Impeller design - Does design affect pump failure?

      Unless your sump pit is completely free of sludge, small pebbles and debris or you clean your pit regularly so sludge and debri do not build up, your sump pump impeller will fail to rotate and push the water from the sump pit.
      The two most common ways manufacturers design their pumps to handle such things is by using a screen to cover the area where the water from the pit enters the pump or to install a vortex impeller which is capable of handling debris.
      Some manufacturers place the screen at the top of the pump rather than the bottom which does lessen the problem of debris getting caught in the impeller and causing a pump failure. Rather than having to clean a screen it is recommended a homeowner install a submersible pump that has a vortex impeller.
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      Preset ON-OFF height - Does ON & OFF switch setting affect pump motor?

       Most submersible sump pumps have a solid state switch which means the switch comes attached to the pump. A solid state switch does not allow a homeowner to change the ON and OFF height at which the pump is activated and shuts off.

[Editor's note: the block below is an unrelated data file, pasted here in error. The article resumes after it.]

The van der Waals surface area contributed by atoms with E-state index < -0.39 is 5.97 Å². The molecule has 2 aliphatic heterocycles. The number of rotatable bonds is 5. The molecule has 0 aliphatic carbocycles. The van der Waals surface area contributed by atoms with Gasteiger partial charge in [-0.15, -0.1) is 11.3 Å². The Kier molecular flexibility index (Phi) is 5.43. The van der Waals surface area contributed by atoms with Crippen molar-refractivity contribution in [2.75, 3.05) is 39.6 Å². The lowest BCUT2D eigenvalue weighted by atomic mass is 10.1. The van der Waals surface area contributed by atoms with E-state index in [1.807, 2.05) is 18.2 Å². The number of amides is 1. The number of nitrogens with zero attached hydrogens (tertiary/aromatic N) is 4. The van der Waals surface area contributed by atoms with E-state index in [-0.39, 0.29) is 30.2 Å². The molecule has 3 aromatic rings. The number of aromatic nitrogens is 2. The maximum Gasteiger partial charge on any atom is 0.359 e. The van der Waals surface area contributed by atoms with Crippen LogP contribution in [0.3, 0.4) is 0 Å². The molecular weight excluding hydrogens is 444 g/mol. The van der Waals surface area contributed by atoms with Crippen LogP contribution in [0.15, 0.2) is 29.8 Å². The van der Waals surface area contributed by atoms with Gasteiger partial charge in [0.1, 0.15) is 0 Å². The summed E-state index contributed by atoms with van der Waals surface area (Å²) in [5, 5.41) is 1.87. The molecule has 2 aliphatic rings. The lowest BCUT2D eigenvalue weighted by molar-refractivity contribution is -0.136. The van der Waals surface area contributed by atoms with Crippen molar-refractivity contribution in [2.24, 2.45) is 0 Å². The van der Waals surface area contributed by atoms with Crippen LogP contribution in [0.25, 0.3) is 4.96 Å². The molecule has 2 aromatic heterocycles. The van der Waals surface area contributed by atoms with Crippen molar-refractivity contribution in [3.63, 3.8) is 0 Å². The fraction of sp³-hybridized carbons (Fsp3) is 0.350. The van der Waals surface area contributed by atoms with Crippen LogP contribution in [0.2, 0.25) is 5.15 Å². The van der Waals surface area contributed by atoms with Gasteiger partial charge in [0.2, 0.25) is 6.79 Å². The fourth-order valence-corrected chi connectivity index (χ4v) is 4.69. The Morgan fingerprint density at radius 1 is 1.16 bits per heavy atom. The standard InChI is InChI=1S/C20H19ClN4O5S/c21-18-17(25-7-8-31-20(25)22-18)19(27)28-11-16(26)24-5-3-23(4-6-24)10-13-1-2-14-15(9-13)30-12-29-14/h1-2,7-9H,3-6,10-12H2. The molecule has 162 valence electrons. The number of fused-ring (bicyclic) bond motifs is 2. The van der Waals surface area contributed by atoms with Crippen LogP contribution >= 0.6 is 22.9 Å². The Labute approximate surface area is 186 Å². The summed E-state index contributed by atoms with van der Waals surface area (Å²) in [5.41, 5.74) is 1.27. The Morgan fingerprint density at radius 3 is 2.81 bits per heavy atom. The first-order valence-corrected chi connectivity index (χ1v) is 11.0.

There are a few manufacturers who have an external float switch which allows the homeowner to attached the float switch to the discharge at the desirable ON height; however the OFF height cannot be changed.
      If the sump pump only runs during heavy rains, the inability to change the height of the switch has little effect; however, if the pump runs even when there is no rain because of a high water table, the pump will turn ON and OFF frequently running only for a few seconds. This causes pump short cycling and does cause wear of the motor.
      There are two options for the homeowner with a pump that runs frequently for very short periods of time. First, the homeowner can install a non automatic sump pump and an external dual switch which allows setting of the ON and OFF height. Second the homeowner can install an automatic sump pump that has a piggyback switch, tie up the flost switch to the discharge pipe and add an external switch with dual switches so both the ON and OFF height can be determined by the homeowner.